"We are now in talks with factories to set up night shifts and cut back on summer holidays," a spokesman for BMW, the world's leading premium car maker, told AFP.
Six months ago the company was still using temporary work measures to deal with a slump in sales.
"The plants in Leipzig (eastern Germany), Spartanburg (United States) and more and more in Dingolfing (southern Germany) are nearly at full capacity," personnel director Harald Krüger told the business daily .
BMW's new X1 sports utility vehicle and its new Series 5 autos are the models most affected by assembly line strains, the spokesman said.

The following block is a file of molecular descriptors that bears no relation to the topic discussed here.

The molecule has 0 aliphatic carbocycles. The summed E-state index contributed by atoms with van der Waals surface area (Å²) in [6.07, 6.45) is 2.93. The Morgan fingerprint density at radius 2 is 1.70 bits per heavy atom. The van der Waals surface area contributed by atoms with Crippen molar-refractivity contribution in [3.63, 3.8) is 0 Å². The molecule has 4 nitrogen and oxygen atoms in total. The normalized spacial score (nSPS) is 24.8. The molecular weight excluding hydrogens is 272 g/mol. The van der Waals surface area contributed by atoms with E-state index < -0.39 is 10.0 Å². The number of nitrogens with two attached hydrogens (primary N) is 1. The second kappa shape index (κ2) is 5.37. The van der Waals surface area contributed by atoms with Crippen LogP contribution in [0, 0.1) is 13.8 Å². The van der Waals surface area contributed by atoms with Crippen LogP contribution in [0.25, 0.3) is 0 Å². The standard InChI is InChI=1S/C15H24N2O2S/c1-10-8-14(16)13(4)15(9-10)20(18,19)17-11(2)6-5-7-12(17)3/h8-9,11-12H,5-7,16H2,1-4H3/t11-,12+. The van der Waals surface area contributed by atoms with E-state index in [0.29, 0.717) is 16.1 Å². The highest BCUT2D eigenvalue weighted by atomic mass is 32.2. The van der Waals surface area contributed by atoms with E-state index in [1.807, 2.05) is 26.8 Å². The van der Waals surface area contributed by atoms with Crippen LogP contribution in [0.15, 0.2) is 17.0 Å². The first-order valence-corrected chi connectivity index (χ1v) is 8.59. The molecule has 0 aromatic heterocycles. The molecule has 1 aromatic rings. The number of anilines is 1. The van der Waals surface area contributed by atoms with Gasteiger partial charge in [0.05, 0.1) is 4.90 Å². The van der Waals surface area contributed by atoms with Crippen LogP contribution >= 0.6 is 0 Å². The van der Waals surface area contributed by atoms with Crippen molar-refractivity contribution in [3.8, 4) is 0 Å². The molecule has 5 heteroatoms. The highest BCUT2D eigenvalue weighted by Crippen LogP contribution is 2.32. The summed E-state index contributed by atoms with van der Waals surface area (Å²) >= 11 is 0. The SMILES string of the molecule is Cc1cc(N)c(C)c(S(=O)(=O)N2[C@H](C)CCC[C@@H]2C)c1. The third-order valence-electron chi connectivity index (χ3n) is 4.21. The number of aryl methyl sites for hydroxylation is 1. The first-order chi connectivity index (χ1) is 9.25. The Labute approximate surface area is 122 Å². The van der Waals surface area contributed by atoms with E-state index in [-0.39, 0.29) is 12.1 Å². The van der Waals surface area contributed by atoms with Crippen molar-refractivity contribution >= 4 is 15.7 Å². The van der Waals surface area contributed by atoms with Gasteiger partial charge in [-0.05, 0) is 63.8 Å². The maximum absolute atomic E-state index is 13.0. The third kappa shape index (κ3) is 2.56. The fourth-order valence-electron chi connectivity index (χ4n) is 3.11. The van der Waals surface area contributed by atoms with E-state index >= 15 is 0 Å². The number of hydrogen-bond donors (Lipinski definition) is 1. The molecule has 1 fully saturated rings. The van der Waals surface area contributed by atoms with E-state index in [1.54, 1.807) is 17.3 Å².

BMW has now hired 5,000 part-time workers, compared with around 1,500 in the midst of the economic crisis last year, almost none of whom worked on production lines.
Up to 25,000 BMW workers were placed on short-time schemes during the downturn, including some as late as January.
Rival Daimler has laid on extra weekend shifts meanwhile at its Mercedes Benz factory in Sindelfingen, southwestern Germany, a spokeswoman said.
Daimler is considering similar measures at a heavy truck plant in Wörth, southern Germany in September.
The group now employs 1,800 temporary workers, and three factories are running at full capacity "thanks to a rebound in demand for our products and a pick-up in global markets," the spokewoman said.
At the end of May, 13,700 workers were still on shorter hours, but that compared with 68,000 in April 2009.